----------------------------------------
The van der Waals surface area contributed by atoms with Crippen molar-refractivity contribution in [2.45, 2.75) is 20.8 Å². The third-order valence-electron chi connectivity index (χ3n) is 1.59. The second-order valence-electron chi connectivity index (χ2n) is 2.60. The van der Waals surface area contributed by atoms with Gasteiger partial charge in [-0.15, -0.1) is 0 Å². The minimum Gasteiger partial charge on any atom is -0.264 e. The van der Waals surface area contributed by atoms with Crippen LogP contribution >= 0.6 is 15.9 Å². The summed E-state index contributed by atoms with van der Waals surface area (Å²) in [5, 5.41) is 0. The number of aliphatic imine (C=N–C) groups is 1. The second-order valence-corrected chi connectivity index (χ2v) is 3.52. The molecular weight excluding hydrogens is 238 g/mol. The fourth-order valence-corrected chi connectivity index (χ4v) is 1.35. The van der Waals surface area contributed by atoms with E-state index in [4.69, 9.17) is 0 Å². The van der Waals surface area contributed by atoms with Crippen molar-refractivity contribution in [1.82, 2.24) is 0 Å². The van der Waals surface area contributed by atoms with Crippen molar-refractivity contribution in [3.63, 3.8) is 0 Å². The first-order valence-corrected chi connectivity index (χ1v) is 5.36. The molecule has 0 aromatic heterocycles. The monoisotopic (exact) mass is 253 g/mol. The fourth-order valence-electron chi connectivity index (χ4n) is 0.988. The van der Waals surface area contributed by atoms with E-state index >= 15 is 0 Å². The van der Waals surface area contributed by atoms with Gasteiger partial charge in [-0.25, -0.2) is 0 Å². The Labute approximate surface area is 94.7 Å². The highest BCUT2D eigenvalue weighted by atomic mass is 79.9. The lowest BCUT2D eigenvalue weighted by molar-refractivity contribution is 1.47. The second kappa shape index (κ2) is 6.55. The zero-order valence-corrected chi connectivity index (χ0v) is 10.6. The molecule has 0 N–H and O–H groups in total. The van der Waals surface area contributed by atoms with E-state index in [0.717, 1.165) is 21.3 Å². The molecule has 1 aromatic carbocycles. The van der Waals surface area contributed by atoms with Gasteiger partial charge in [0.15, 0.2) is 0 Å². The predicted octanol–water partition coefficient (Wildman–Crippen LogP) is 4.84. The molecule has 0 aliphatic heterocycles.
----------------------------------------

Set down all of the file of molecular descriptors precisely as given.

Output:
The van der Waals surface area contributed by atoms with Crippen molar-refractivity contribution in [2.45, 2.75) is 20.8 Å². The third-order valence-electron chi connectivity index (χ3n) is 1.59. The second-order valence-electron chi connectivity index (χ2n) is 2.60. The van der Waals surface area contributed by atoms with Gasteiger partial charge in [-0.15, -0.1) is 0 Å². The minimum Gasteiger partial charge on any atom is -0.264 e. The van der Waals surface area contributed by atoms with Crippen LogP contribution >= 0.6 is 15.9 Å². The summed E-state index contributed by atoms with van der Waals surface area (Å²) in [5, 5.41) is 0. The number of aliphatic imine (C=N–C) groups is 1. The second-order valence-corrected chi connectivity index (χ2v) is 3.52. The molecular weight excluding hydrogens is 238 g/mol. The fourth-order valence-corrected chi connectivity index (χ4v) is 1.35. The van der Waals surface area contributed by atoms with E-state index in [4.69, 9.17) is 0 Å². The van der Waals surface area contributed by atoms with Crippen molar-refractivity contribution in [1.82, 2.24) is 0 Å². The van der Waals surface area contributed by atoms with Crippen molar-refractivity contribution in [3.63, 3.8) is 0 Å². The first-order valence-corrected chi connectivity index (χ1v) is 5.36. The molecule has 0 aromatic heterocycles. The monoisotopic (exact) mass is 253 g/mol. The fourth-order valence-electron chi connectivity index (χ4n) is 0.988. The van der Waals surface area contributed by atoms with E-state index >= 15 is 0 Å². The van der Waals surface area contributed by atoms with Gasteiger partial charge in [-0.25, -0.2) is 0 Å². The Labute approximate surface area is 94.7 Å². The highest BCUT2D eigenvalue weighted by atomic mass is 79.9. The lowest BCUT2D eigenvalue weighted by molar-refractivity contribution is 1.47. The second kappa shape index (κ2) is 6.55. The zero-order valence-corrected chi connectivity index (χ0v) is 10.6. The molecule has 0 N–H and O–H groups in total. The van der Waals surface area contributed by atoms with E-state index in [0.717, 1.165) is 21.3 Å². The molecule has 1 aromatic carbocycles. The van der Waals surface area contributed by atoms with Gasteiger partial charge in [0.15, 0.2) is 0 Å². The predicted octanol–water partition coefficient (Wildman–Crippen LogP) is 4.84. The molecule has 0 aliphatic heterocycles.